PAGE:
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Rep. Jamie Raskin says Cassidy Hutchinson is a very credible witness


All right. Here to talk more about these new details is Representative Jamie Raskin of Maryland. He's a member of the January 6 committee. And he's on the line with us now. Congressman, Cassidy Hutchinson gave some compelling testimony yesterday. Some of it, though, such as what happened in the limo, she did not witness. She heard it from someone else. Does the committee have any evidence to confirm what she says happened in that limo?

JAMIE RASKIN: Well, we have multiple reports that the president was extremely angry and irate about not being able to go on the march, you know? He wanted not just to incite and exhort these people, but he wanted to be in their midst, Mussolini style, to arrive at the Capitol. So that's well-corroborated. And she, of course, testified under oath. She had no reason to make that story up. And I consider her a 1,000% credible witness - you know, a longtime Republican aide who worked on Capitol Hill for Steve Scalise, was Mark Meadows' top aide. And she had an office in between President Trump and Mark Meadows himself.

So look; if there are other people who have other evidence or something to say, they want to come forward under oath, we are all ears. They can come forward. But right now, the critical thing for me is her testimony that then-President Trump knew that the crowd had weapons. And there was testimony that there were knives, firearms, even AR-15s that had been brought and were observed by police officers that day. And Donald Trump just wanted to wave them on through, take down the metal detectors and allow them to further swell the crowd. And, you know, when it was pointed out to him, apparently, that, you know, this could be a danger, he said, basically, these people are not here to harm me. So what mattered was his own personal security.


RASKIN: He didn't care what they might do to the police officers.

MARTÍNEZ: Congressman, Hutchinson testified that on the morning of the insurrection, White House Counsel Pat Cipollone told her to make sure that we don't go up to the Capitol. We're going to get charged with every crime imaginable if we make that movement happen. Do you want to hear from Pat Cipollone on what crimes he thought they'd get charged with?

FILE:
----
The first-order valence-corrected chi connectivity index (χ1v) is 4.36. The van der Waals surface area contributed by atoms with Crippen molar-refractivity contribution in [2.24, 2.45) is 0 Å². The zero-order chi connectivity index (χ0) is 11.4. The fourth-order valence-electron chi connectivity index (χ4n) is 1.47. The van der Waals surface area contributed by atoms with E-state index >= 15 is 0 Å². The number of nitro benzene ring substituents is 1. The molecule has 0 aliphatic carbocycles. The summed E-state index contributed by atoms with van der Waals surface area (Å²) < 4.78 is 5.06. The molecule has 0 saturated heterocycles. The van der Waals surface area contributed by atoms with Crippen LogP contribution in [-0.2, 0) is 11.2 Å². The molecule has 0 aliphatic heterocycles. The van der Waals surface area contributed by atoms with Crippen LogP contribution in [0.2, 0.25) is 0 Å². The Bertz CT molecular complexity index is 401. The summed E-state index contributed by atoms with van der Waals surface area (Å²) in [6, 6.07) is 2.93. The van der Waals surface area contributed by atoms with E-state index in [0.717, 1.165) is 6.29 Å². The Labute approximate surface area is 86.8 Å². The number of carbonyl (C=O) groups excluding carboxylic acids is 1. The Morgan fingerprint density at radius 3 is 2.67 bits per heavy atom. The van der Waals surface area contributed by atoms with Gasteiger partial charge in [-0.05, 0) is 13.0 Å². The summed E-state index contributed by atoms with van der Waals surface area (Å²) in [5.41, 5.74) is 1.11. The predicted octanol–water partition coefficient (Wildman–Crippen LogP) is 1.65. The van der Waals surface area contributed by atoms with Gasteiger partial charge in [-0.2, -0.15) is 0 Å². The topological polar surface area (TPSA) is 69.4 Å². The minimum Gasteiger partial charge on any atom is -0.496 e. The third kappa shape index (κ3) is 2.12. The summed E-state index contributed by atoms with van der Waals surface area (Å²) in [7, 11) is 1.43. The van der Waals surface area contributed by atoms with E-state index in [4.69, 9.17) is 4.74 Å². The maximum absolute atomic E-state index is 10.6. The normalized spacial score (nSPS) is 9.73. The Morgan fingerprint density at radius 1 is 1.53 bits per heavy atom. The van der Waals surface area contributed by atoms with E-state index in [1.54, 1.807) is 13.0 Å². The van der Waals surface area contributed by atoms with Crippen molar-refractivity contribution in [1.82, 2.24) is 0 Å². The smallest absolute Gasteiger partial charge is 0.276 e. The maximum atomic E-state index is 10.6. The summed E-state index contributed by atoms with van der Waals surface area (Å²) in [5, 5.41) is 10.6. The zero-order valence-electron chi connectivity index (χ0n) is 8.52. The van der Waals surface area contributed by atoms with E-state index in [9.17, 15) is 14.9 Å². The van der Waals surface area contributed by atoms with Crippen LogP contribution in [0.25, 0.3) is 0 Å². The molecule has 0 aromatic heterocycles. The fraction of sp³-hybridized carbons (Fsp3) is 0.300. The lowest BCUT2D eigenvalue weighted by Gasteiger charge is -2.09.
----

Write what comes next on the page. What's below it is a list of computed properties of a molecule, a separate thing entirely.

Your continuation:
RASKIN: Well, absolutely. I mean, you know, he was the White House counsel, who was apparently doing what he could to contain this ungovernable president and to have him follow the rule of law. But he was essentially saying there would be no hopes of defending Trump against any crimes if he actually got into the crowd himself. At least he would have a little bit of physical distance if he didn't go on the final march. Although, from a legal perspective, it's hard to see what difference that makes for a whole bunch of crimes given that you don't have to be physically present...


RASKIN: ...For, you know, a bunch of the ones that have been invoked. But I think we need to have Pat Cipollone come forward. We really need to have Mark Meadows come forward. Look; we saw yesterday a very brave young woman of a lot of character who came forward to tell us the truth. And we would expect nothing less of her elders and her boss.

MARTÍNEZ: Are you going to send a formal invitation to Mark Meadows and Pat Cipollone?

RASKIN: You know, the committee has a standing open invitation to anyone to come forward. And we've been in touch with the different key characters. And so, you know, people know how to find us. And we know how to find them.

MARTÍNEZ: This past Sunday, Congressman, in an interview, you said that criminal charges for Donald Trump or anyone else involved with trying to overturn the 2020 election were not your principal interest. If not, then, Congressman, what are these hearings for?

RASKIN: Well, again, I'm speaking personally there. I mean, I - you know, as much as I would like to see individual criminal accountability for every single person who committed offenses, my primary interest is in saving our republic and defending democratic institutions and fortifying ourselves against coups, insurrections, political violence and attempted electoral fraud going forward into the future. That's the critical thing for me. And I wasn't saying that wasn't important. I'm saying that's the Department of Justice's job. We don't have the power to prosecute anyone. But we do have the power to educate the Congress, which is our charge, and to educate the public about the massive threats that are still out there today.

I mean, Judge Luttig, who, of course, is a hero to conservatives, pointed out that the exact same kind of threats, political threats, are bearing down on us for the 2024 election. And that would be true of all elections going forward if we don't deal with this problem.

MARTÍNEZ: So Congressman, just really quick, are you hoping then that at this point, Attorney General Merrick Garland will bring charges?

RASKIN: Look; I want to see justice done in all of these cases. I think that's critical. And I know there's a great public hunger for it. And we will also be making recommendations about the legislative changes that we need in order to stop these authoritarian assaults on our democracy.

MARTÍNEZ: That's Representative Jamie Raskin, a Democrat out of Maryland, member of the January 6 committee. Thank you very much for your time.

RASKIN: Pleasure to be with you. Transcript provided by NPR, Copyright NPR.